White House data reveals financial success of alumni

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GW is a stepping stone from financial aid to financial success, according to new earnings data released by the White House.

GW graduates that received financial aid while at the University earn the fifth-highest salaries a decade after graduation compared to graduates of peer institutions, according to the data. The average GW graduate represented in the data earned $64,500 after being out of school for 10 years.

Among GW’s peer schools, only graduates from the University of Southern California and Georgetown, Duke and Tufts universities earned more annually.

The average national salary represented in the data is $34,343, but none of GW’s peers dip below $52,000. Tulane University, University of Miami and Southern Methodist University produce the lowest earners among GW’s peer group.

At GW, 40 percent of students receive federal loans, according to the White House, and more than 60 percent of GW’s undergraduates receive financial aid, according to GW’s undergraduate admissions site.

The scorecard defines salary after attendance as the median income of graduates 10 years after entering school. It only includes students who received federal financial aid while in school. Schools are not ranked numerically, rather statistics about institutions are listed and range from socioeconomic diversity to total debt after graduation.

Women who graduate from GW still make less than their male counterparts, a gap that is significantly smaller compared to some of the more prestigious institutions in the country. Ten years after graduation, GW alumnae can expect to make $73,000 a year, while the median male income is $83,000, according to The New York Times.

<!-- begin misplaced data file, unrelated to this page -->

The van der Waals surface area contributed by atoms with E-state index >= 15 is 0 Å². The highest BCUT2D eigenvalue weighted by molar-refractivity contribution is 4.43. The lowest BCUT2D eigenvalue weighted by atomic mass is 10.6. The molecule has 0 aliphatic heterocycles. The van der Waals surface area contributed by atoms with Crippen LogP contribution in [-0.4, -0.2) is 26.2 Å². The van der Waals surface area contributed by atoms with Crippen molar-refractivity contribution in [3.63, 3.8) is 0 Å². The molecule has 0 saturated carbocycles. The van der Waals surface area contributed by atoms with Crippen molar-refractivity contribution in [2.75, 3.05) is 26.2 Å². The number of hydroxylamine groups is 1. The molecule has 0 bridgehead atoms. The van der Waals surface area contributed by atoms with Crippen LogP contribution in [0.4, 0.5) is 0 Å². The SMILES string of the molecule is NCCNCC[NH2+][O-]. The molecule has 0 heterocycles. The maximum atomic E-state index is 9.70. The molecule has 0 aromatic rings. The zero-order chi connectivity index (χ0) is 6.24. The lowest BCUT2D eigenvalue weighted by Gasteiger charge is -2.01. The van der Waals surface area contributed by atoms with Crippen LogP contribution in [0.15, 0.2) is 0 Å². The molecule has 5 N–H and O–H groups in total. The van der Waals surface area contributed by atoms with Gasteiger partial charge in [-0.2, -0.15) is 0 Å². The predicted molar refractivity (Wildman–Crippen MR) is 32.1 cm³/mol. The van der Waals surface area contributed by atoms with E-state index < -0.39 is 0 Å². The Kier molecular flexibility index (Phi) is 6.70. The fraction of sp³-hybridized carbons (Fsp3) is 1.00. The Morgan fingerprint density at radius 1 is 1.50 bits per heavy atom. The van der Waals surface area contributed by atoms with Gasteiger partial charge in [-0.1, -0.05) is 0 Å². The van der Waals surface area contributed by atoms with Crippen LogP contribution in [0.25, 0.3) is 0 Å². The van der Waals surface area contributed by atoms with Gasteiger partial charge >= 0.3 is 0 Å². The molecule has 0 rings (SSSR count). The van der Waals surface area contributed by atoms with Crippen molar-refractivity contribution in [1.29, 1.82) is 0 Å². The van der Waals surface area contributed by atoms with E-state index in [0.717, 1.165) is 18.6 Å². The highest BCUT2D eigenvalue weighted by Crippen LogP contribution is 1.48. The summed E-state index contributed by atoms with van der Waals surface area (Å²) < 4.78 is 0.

Georgetown University, the peer school with the largest gender gap, produces students who earn the most among GW’s peers. The median income for men is about $130,000, roughly 30 percent higher than the median income for women.

Lois Calian Trautvetter, the director of Northwestern University’s Higher Education Administration and Policy Program, said the difference in earning gaps could be attributed to the types of degrees being earned at each institution.

“If Georgetown is producing more science majors or more engineering majors, that could play a role,” she said. “You may have more humanity majors going into positions that are humanity-based and have a lower salary.”

The number of GW students who graduate from the School of Engineering and Applied Science has doubled in the last five years, while the number of graduates from the Elliott School of International Affairs remained about the same, according to GW’s Office of Institutional Research and Planning.

Nearly half of GW undergraduates earn a Bachelor of Arts from the Columbian College of Arts and Sciences.

Trautvetter also said that regardless of the school, there will always be a lag in women’s earnings compared to men as part of a national trend.

“No matter what institution you’re at, you’re probably going to find that women are making slightly less than men,” Trautvetter said.

After attending New York University, female graduates make about $25,000 less than their male counterparts. At Washington University in St. Louis, the gap is about $27,000.

Graduates of Princeton University, which topped the U.S. News & World Report rankings this month, face one of the starkest gender gaps — women earn about $45,000 less per year than men.

Although the earning gap at GW is uniquely narrower, several experts struggled to identify an exact cause.

As for women who graduate from GW, staying in D.C. is another way to increase their pay equity. The American Association of University women calls the District the best in the U.S. for equal pay citing a 2013 study that were found that women were paid 91 percent of what men earned.

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